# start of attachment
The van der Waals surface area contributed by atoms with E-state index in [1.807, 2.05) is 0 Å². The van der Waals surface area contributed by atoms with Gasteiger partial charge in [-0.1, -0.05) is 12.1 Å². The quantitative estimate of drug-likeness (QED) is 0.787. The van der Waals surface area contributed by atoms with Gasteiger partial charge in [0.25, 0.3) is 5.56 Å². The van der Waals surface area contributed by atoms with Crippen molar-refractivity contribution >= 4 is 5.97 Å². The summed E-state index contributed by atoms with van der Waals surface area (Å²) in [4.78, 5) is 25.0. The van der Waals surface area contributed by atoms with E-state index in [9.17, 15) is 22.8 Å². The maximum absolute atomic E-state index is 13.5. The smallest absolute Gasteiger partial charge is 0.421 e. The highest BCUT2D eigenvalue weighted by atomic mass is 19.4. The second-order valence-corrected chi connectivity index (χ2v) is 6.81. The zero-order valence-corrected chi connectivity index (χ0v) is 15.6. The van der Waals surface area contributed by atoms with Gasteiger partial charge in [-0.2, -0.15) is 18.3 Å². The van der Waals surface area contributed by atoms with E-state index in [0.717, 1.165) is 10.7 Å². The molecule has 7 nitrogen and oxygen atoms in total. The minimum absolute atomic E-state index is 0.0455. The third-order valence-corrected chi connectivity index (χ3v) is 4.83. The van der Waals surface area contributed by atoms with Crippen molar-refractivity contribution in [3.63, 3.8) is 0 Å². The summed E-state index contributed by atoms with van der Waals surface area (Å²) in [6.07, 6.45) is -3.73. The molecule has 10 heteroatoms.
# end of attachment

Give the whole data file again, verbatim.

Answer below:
The van der Waals surface area contributed by atoms with E-state index in [1.807, 2.05) is 0 Å². The van der Waals surface area contributed by atoms with Gasteiger partial charge in [-0.1, -0.05) is 12.1 Å². The quantitative estimate of drug-likeness (QED) is 0.787. The van der Waals surface area contributed by atoms with Gasteiger partial charge in [0.25, 0.3) is 5.56 Å². The van der Waals surface area contributed by atoms with Crippen molar-refractivity contribution >= 4 is 5.97 Å². The summed E-state index contributed by atoms with van der Waals surface area (Å²) in [4.78, 5) is 25.0. The van der Waals surface area contributed by atoms with E-state index in [9.17, 15) is 22.8 Å². The maximum absolute atomic E-state index is 13.5. The smallest absolute Gasteiger partial charge is 0.421 e. The highest BCUT2D eigenvalue weighted by atomic mass is 19.4. The second-order valence-corrected chi connectivity index (χ2v) is 6.81. The zero-order valence-corrected chi connectivity index (χ0v) is 15.6. The van der Waals surface area contributed by atoms with Gasteiger partial charge in [-0.2, -0.15) is 18.3 Å². The van der Waals surface area contributed by atoms with E-state index in [0.717, 1.165) is 10.7 Å². The molecule has 7 nitrogen and oxygen atoms in total. The minimum absolute atomic E-state index is 0.0455. The third-order valence-corrected chi connectivity index (χ3v) is 4.83. The van der Waals surface area contributed by atoms with Crippen molar-refractivity contribution in [3.63, 3.8) is 0 Å². The summed E-state index contributed by atoms with van der Waals surface area (Å²) in [6.07, 6.45) is -3.73. The molecule has 10 heteroatoms.